After a dreary month of January, the sun is making its appearance again. We are all relieved and choose our own way to bask in sun’s warm rays. The solar panels have produced very little and we have relied on the storage capacity of our battery banks and the back up generator on a weekly basis for the past month of January. Our power consumption ranges anywhere to a 10 %-15% drop in our battery bank’s power reserves each day. What that translates to is an average drop of 90-100 amps a day or 2160 – 2400 watts day of our 675 amp or 16 kilowatts of stored power in our battery bank.
To slow power consumption, I have begun shutting the well pump off and have relied on the stored water in the cistern to get us through to the next time we fire up the generator. With the well pump’s float valve switch turning the well on, we consume more power and end up needing the generator more often, about every 4th – 5th day instead of every 6th or 7th day. The two more days may get us to a partly sunny window in which we can go a few more days and so on.
Living sustainably is not an after thought when it comes to power consumption. It has to been constantly in my conscience mind, especially when living off the grid and relying on the sun for electricity. If my wife and I didn’t plan our power usage; such as when to fill the cistern, vacuum, wash clothes, and make candles for the business, we would be running our fossil fueled generator every couple of days in the winter. Where is the sustainability in that? It’s not and even though we are off the grid, we are still not completely self-sufficient because of our need to supplement our power in the winter with a gasoline generator. I have a desire to remedy this. I have looked into HHO generators, gasifiers, methane generators, wind turbines, thermo-electric generators, and a even bicycle generators. However, each new generator takes time and money to construct, something I lack in both at the moment.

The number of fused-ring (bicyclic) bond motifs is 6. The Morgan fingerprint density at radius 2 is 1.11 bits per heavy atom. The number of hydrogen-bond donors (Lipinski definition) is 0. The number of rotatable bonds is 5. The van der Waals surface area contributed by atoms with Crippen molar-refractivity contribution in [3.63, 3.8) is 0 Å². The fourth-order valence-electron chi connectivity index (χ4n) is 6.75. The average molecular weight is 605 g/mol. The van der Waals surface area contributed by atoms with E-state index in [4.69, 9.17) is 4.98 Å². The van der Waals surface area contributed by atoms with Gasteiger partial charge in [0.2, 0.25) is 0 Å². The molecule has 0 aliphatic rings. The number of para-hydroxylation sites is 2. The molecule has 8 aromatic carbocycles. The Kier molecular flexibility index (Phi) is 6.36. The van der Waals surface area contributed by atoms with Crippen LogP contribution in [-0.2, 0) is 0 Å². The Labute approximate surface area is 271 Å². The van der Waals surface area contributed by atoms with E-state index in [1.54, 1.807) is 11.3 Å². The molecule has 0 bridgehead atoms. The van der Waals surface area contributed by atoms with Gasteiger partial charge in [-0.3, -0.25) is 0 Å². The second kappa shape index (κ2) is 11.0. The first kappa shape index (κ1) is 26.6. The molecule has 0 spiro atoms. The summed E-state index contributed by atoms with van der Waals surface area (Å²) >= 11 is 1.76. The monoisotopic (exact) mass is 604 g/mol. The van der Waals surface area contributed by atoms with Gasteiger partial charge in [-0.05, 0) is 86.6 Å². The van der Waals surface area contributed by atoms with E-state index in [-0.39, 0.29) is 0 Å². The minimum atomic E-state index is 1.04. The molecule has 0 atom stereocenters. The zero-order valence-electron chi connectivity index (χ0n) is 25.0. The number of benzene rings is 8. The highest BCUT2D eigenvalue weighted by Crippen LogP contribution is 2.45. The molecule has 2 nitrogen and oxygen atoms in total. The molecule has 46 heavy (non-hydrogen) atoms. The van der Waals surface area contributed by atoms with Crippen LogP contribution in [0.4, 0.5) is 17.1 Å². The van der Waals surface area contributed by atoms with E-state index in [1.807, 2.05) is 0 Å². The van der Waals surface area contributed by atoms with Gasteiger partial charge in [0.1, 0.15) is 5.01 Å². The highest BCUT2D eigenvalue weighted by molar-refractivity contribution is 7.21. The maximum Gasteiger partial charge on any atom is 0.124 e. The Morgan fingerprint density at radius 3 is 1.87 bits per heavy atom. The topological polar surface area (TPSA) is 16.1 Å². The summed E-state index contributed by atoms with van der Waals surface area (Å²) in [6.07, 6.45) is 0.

For the time being, I am constantly looking at ways to conserve electricity during the dark winter months. We use LED lights throughout the house and even have an LED TV. We eliminate our phantom loads by using 6 strips on appliances that want to draw power constantly. When we go to sleep, I power down the house by shutting the inverter off and everyone has a flashlight in case of a late night emergency.
Now the sun is making its treasured appearances more frequently. February is our transition month. When the sun makes its appearances, the solar panels take over and keep the battery bank charged. The generator will most likely not be called to action until late October or early November of this distant fall. Truly a time for celebration.
So far, we haven’t had to bring out the generator for the month of February. The sun has been gracious enough to show itself at key alignment times with our solar panels. Currently, as of writing this post, our battery bank is at 70% charged and the cistern is 100% full.